BT, the UK's largest fixed-line network operator, reported profits of £1bn on sales down 2% at £20.9bn for the year ended 30 March 2010.
CEO Ian Livingston said the result was ahead of expectations and was largely due to the early delivery of about £100m of revenue form its outsourcing arm, BT Global Services, without which revenue was down 3%. But for favourable currency movements, sales would have been down 4%, he said.
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Cost-cutting reduced operating costs and capital expenditure was reduced by £1.8bn, a reduction of 9%, more than the expected £1.5bn.
Total labour costs decreased by 16%, reflecting a loss of 20,000 jobs, mainly from agency workers and third parties. However, the pension gap widened from £2.9bn to £5.7bn net of tax.
Capital expenditure was down by £555m to £2.5bn, despite big investments in fibre and other programmes.
Depreciation and amortisation increased by 5% to £3bn as a result of higher value equipment and shorter-lived software, Ethernet and ADSL2+ assets being brought into use during the year.
Livingston said the costs of restructuring Global Services would be higher than expected. The restructure cost £310m this year and would cost a further £175m, he said, bring the total to £485m, rather than the original estimate of £420m.
The job cull has left BT holding leases to redundant properties that cost it £121m last year. A property rationalisation programme now under way is expected to cost a further £180m.
Other key elements influencing the company's finances included:
- An Ofcom decision in relation to 2Mbps partial private circuits in October 2009 cost BT £52m
- BT paid £230m to settle outstanding tax matters with HMRC
- Free cash-flow rose to £1.9bn against £737m last year, reflecting better profitability and working capital and lower capital expenditure
- Net cash inflow from operations was £4.8bn (FY 2008-09: £4.7bn)
- Net cash outflow for the purchase of property, plant and equipment, and software was £2.5bn (FY 2008-09: £3bn)
- Net debt was down £1.1bn to £9.3bn.
- Reported earnings per share were 13.3p, against a loss of 2.5p the previous year
- The proposed final dividend of 4.6p gives a full-year dividend of 6.9p, an increase of 6% compared with the estimated 5%.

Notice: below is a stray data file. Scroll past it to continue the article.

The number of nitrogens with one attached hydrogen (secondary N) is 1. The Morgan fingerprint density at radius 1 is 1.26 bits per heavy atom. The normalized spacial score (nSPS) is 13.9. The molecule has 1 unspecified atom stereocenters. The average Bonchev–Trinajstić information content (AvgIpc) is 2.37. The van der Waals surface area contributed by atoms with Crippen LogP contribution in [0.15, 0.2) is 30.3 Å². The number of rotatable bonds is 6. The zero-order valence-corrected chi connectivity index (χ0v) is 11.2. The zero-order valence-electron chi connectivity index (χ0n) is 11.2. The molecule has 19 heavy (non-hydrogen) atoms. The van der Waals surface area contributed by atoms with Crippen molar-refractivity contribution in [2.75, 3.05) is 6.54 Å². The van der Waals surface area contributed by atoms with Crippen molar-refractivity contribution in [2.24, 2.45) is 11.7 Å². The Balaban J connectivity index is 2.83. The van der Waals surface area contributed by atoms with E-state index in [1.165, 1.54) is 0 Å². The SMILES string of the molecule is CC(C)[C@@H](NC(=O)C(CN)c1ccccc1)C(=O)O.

Turning to the future, Livingston said BT had five priorities:
- Driving broadband-based consumer services
- Being the "brand for business" for UK small and medium enterprises
- Developing Global Services as a global leader in networked IT services
- Being the wholesaler of choice
- Being the best network provider in the UK.
He said BT would spend an extra £200m mainly to enhance BT Vision, its TV offering. It would also introduce new consumer products, install more fibre and expand Global Services in the Asia Pacific region.
"We are also announcing that, if investment conditions are favourable, we see the potential to extend our current fibre roll-out to around two-thirds of UK premises by 2015 for an incremental cost of around £1bn, while maintaining our annual capital expenditure levels at around £2.6bn," he said.
Livingston also said BT had bought a 2.6% share, worth £500,000 in OnLive, a Silicon Valley-based cloud gaming business. OnLive will provide online video games in the UK, giving BT access to a market that was worth more than £3bn last year.
Livingston expected 2010-11 to show flat revenues at about £20bn, operating cost savings of around £900m, leaving earnings before interest, tax, depreciation and amortisation at around £1.3bn.
|Year to 31 March 2010|
|External revenue||Internal revenue||Group revenue||EBITDA||Group profit|
|BT Global Services||8513||8513||457||-358|